UNITED STATES, Appellee, v. Adolfo MAGANA, Defendant-Appellant.
UNITED STATES, Appellee, v. Ana Maria MEDA-SANTOS, Defendant-Appellant.
Adolfo Magana was convicted by a jury of entering into a sham marriage to evade the immigration laws, in violation of 18 U.S.C. § 1325(b). His codefendant Ana María Meda-Santos was convicted of aiding and abetting Magana's crime. 18 U.S.C. § 2. Both defendants were also convicted of conspiracy to defraud the United States. 18 U.S.C. § 371.
They appeal from their convictions, asserting that the district court erred in the way it dealt with the government's violation of a witness sequestration order. The defendants criticize the district court's handling of the violation in three respects. First, both defendants contend that the court erred in denying their motions for a mistrial. In addition, Meda-Santos argues that the court abused its discretion in striking the redirect and Magana's recross-examination of the witness involved, thereby depriving her of the opportunity for any recross-examination of the witness. Finally, Meda-Santos objects to the district court's denial of her pretrial severance motion, and she points to the codefendants' disagreement as to how the court should respond to the sequestration violation as evidence of prejudice to her from the refusal to sever.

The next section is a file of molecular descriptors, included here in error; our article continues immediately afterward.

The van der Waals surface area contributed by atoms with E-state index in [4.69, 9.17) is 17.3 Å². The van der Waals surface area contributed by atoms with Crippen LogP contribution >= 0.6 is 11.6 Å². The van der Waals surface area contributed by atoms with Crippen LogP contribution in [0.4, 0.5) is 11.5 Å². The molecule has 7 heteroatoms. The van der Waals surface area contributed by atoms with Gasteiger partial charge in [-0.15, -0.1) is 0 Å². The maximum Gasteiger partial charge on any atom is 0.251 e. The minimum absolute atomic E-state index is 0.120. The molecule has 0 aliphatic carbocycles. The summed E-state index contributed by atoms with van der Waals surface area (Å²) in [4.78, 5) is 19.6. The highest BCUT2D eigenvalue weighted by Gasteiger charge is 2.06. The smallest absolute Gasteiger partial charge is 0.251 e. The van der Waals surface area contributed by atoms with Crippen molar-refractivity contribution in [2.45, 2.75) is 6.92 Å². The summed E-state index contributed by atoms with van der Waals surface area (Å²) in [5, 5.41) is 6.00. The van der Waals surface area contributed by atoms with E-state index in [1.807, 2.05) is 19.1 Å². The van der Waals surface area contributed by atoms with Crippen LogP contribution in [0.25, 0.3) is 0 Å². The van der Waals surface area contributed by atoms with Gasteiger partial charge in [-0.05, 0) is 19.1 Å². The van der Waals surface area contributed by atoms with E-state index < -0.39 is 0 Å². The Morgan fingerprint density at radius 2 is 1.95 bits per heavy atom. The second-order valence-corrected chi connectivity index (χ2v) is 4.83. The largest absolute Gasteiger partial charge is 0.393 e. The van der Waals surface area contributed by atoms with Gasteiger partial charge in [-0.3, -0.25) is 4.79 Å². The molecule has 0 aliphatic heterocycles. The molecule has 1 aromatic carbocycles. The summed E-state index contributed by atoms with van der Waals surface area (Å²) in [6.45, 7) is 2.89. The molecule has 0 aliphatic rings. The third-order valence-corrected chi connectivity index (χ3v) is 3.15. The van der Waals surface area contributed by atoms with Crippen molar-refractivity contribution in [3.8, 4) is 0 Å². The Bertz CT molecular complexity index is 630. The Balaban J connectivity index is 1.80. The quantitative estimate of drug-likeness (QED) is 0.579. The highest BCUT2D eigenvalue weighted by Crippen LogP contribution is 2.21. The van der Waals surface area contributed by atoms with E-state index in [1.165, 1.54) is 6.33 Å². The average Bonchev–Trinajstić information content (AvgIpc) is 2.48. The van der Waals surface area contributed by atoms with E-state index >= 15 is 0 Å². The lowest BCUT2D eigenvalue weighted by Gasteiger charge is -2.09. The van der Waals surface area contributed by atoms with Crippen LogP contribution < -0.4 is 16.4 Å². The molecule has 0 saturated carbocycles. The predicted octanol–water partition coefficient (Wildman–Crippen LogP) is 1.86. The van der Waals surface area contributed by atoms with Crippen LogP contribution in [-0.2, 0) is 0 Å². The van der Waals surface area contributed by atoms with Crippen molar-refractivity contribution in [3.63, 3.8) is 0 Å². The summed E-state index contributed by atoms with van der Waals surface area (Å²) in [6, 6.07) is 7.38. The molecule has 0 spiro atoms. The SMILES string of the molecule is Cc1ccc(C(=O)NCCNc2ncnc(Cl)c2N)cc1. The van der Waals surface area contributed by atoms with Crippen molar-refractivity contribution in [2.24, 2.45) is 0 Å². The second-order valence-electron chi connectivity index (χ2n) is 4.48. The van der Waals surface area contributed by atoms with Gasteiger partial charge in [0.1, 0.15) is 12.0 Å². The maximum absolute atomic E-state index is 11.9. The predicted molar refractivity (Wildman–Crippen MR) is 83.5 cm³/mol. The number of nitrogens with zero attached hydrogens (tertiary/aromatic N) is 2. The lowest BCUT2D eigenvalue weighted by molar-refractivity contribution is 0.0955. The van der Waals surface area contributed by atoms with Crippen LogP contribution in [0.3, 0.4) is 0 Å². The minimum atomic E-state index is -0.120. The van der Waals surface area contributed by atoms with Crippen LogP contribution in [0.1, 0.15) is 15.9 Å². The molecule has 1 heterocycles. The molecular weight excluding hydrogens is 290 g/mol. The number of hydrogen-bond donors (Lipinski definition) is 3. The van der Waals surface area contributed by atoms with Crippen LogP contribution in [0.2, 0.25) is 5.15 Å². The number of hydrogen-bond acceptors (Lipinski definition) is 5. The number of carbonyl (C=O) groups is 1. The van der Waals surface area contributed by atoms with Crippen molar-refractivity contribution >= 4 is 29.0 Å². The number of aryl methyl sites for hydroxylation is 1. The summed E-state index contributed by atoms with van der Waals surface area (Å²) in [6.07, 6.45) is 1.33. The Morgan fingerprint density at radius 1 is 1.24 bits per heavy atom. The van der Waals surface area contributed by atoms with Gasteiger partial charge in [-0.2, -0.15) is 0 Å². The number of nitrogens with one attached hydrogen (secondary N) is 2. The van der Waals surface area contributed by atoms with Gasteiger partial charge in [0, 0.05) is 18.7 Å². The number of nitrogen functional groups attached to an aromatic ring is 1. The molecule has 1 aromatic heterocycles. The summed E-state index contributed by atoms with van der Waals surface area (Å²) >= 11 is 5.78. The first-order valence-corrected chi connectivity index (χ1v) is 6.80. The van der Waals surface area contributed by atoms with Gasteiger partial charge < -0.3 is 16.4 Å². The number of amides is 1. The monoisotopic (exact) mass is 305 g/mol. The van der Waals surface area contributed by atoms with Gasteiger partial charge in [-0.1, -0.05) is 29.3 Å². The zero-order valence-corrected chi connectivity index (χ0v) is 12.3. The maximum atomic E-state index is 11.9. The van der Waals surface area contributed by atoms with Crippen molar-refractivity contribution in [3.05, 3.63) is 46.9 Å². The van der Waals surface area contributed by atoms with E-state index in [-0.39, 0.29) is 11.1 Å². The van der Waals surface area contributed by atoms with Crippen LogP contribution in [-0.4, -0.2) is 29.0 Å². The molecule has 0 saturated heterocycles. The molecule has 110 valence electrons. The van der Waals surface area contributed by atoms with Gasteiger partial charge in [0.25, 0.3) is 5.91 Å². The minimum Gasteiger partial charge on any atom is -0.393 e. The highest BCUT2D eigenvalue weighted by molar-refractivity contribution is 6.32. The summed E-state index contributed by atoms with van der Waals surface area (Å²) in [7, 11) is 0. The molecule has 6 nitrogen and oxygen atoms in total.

The defendants further contend that the court erred in denying them a pretrial opportunity for discovery concerning their allegations of selective prosecution and later in denying their motion for a new trial when events at trial added support to the allegations.
For the reasons that follow, we find no error and affirm the convictions.
Magana is a native and citizen of El Salvador who came to the United States seeking asylum. He was granted leave to remain in the country on a nonpermanent basis and to work while his application for asylum pended. Magana and Meda-Santos were friends who spent a substantial amount of time together. They both were employed by the same company in Portland, Maine, as were two other persons involved in relevant events, Tina Ferrante and Ronda Cunningham.
Magana's legal status in this country was only temporary, and if his application for asylum were to be rejected, he faced the prospect of losing his right to remain legally within the United States. In March 1995, his friend Meda-Santos approached her co-worker Ferrante, a citizen, to see if she would agree to marry Magana so he could become a permanent resident. Ferrante declined, but she suggested her friend Cunningham for the scheme. On July 14, 1995, Magana, Meda-Santos, Ferrante, and Cunningham all met at Magana's apartment and worked out the plan. Cunningham agreed to marry Magana in exchange for $2,000.
A week later, Magana and Cunningham were married by a justice of the peace at Magana's apartment in the presence of Meda-Santos and Ferrante. That evening Cunningham received a partial payment of the agreed price for her participation. There was evidence that despite their marriage, Magana and Cunningham did not live together as husband and wife.